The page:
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2009 OMIG, Abstract 17

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American and Indian clinical isolates of P. aeruginosa harbor CRISPR genes from multiple subtypes.
J.H. Hammond1, K.C. Cady1, P. Lalitha3, R..S. Karthikeyan3 , R.T. Allar2, G.A. O’Toole1,  M. E. Zegans1,2
1Dept of Microbiology and Immunology,
2Dept of Surgery (Ophthalmology) Dartmouth Medical School, Hanover, NH,
3Dept of Ocular Microbiology, Aravind Eye Hospital, Madurai, India  

Purpose: Bacteriophages exert profound effects on bacterial ecology and pathogenesis, but there has been little investigation into their role during Pseudomonas aeruginosa (PA) infections of the ocular surface. CRISPRs have been reported to modulate some of the interactions between bacteria and these viruses. In PA there appear to be two CRISPR system subtypes; an Escherichia coli subtype is presumed to mediate resistance to infection, and a Yersinia pestis subtype has been shown to interact with bacteriophage in a way that impacts swarming motility and biofilm formation – two group behaviors with roles in virulence and antibiotic resistance. We studied strains of PA from both the USA and India to determine how common these CRISPR subtypes are in clinical isolates of PA.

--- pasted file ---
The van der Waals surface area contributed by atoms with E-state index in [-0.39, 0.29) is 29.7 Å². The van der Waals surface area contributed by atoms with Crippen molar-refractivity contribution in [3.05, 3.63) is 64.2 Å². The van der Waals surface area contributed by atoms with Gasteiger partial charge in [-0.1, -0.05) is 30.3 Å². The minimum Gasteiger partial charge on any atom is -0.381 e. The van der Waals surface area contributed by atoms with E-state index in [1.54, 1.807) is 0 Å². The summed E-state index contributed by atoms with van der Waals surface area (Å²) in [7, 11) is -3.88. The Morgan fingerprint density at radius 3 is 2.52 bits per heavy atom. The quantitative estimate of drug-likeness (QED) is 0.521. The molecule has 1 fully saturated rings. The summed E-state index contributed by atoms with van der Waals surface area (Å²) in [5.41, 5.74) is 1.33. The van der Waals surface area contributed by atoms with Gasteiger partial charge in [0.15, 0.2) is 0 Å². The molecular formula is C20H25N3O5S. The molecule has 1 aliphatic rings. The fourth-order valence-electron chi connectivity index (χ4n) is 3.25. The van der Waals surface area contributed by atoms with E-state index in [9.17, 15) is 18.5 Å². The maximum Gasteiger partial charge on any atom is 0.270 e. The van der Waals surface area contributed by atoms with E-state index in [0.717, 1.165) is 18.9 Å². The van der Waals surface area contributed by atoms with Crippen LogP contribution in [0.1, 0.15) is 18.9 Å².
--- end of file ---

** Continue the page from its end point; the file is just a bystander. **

Methods: All genetic assays were performed following previously published protocols. Clinical isolates were obtained from Dartmouth Medical School, the Campbell Lab at UPMC, and the Aravind Eye Hospital. 73 ocular isolates, 10 CF isolates, 23 sputum isolates and 16 urine isolates of PA were studied. Using PCR to amplify cas genes specific to each CRISPR, we were able to measure the frequency of each subtype in these isolates. Additionally, the CRISPRs in a subset of isolates were sequenced to obtain data regarding their spacer content.






Y. pestis subtype

29/73 (40%)

7/23 (30%)

2/16 (13%)

2/10 (20%)

 E. coli subtype

4/73 (5%)


1/16 (6%)

2/10 (20%)

Clinical isolate CRISPR sequence reveals spacers with homology to a variety of bacteriophage.
Conclusions: Clinical isolates of PA commonly contain CRISPR, with the Yersinia subtype being found more frequently. Subtypes were found in similar proportions in isolates from either the USA or India. Spacer sequence indicates exposure of isolates to a diversity of different bacteriophage. Given the ubiquity of bacteriophage in the environment, this suggests that CRISPRs may play a role in the pathology of strains infecting the eye.
Funding provided by NIH.    Disclosure: N

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